It seems that the number one question we get as marketers involves social media in one facet or another. It is this limitless, intimidating medium that seems to trip up even the most established entrepreneur simply because the “rules” seem to constantly be changing.
If you are thinking of entering the world of social media – whether through a blog, a Twitter account or Facebook fan page (to name but a few) – a word of caution is in order as well as a few helpful tips.
First of all, before entering this social media world you need to be committed to the process. This means that you have to allot a reasonable amount of time to developing your presence – including the tone of the communications, the look of your page/blog, and content creation. Like anything of value, this is worth doing well. Make sure that your social media presence is consistent and enhances the brand you have so carefully and meticulously already created. Realize that getting followers or “likes” on your page isn’t necessarily going to happen quickly – but it can happen consistently if you are committed to seeing this through and you have realistic expectations.
Secondly, create a content strategy that includes a fairly detailed editorial calendar. Two of the fatal flaws of new social media users can be solved through this one step. What are these flaws?
- Too much/Too little Updating: Tweeting 50 times a day is simply annoying, but creating a twitter account or Blog and never updating it next is also a sure-fire way to annoy your audience and squander a great opportunity to develop a relationship with your target market.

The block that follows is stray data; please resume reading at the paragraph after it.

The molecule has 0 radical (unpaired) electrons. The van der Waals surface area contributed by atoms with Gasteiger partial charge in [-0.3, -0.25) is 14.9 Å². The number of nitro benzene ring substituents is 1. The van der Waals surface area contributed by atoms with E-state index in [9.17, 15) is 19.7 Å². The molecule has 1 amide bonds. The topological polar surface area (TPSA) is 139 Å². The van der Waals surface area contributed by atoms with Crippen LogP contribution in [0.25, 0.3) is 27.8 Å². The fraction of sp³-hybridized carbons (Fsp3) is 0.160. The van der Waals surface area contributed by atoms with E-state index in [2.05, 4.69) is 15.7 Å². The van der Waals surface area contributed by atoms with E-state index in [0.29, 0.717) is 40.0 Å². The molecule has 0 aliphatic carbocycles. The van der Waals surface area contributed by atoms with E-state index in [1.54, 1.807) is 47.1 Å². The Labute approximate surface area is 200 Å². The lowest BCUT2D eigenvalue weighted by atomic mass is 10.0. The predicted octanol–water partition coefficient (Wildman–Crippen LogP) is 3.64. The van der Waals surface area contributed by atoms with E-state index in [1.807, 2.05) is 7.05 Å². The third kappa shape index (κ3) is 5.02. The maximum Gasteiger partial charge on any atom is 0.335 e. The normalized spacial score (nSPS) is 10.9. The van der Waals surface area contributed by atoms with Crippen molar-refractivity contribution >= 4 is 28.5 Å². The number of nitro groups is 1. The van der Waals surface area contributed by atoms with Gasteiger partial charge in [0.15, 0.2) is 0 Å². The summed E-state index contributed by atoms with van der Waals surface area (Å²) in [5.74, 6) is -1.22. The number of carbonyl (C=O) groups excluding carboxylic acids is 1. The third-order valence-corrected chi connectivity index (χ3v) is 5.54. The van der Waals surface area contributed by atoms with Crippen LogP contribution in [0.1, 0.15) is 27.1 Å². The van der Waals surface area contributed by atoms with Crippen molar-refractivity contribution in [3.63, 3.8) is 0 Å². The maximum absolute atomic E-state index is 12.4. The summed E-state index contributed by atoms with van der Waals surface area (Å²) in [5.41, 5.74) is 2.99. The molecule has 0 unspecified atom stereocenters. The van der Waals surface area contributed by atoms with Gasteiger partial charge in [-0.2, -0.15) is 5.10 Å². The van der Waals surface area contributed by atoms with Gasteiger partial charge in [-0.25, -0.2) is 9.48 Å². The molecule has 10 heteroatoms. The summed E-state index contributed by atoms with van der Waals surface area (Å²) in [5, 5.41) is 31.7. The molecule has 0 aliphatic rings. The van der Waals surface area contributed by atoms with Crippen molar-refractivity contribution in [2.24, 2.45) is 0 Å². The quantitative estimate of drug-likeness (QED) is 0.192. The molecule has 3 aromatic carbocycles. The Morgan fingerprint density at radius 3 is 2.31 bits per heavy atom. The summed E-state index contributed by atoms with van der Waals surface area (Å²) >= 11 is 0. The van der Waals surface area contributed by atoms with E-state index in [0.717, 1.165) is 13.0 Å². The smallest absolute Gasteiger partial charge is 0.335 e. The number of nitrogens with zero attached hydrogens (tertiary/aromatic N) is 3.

- Irrelevant/Annoying Content: No one, other than close friends and family, is terribly interested in whether you are sipping on a latte at the moment or you are off to your kid’s hockey game. Neither do your followers want to be hounded with sales material constantly. It is vital to remember that social media is meant for connection and conversation – it is a 2-way relationship with your clients/prospects so instead of talking at them,converse with them about the things that are important to them.
By mapping out the kind of content that you will be creating prior to publication you mitigate the risk of sending out irrelevant or uninspiring messages or ceasing to use the medium at all. Depending on your time and resources you should decide how many times per week (or day) you can reasonably update your social media presence and be sure that 30% or less of your messaging is sales related. What I suggest is to make approximately a third of your communication value-add (links to interesting articles, tips, etc.), a third of your communication sales related (promoting specials, your unique value, etc.), and a third of your communication entertainment. This mix will help to keep your followers engaged and will help your social media team`s creativity.
Thirdly, you need to relieve yourself of the pressure to do everything yourself. Some simple research (ie. Google Alert or Social Mention) will uncover a variety of existing conversations that apply to your business. You can join to gain exposure and engage with your target market on things that are important to them and gain credibility. As you practice the art of following and contributing to these online forums you will learn how to best articulate your value to the marketplace, and then easily to then transfer to your own social media presence.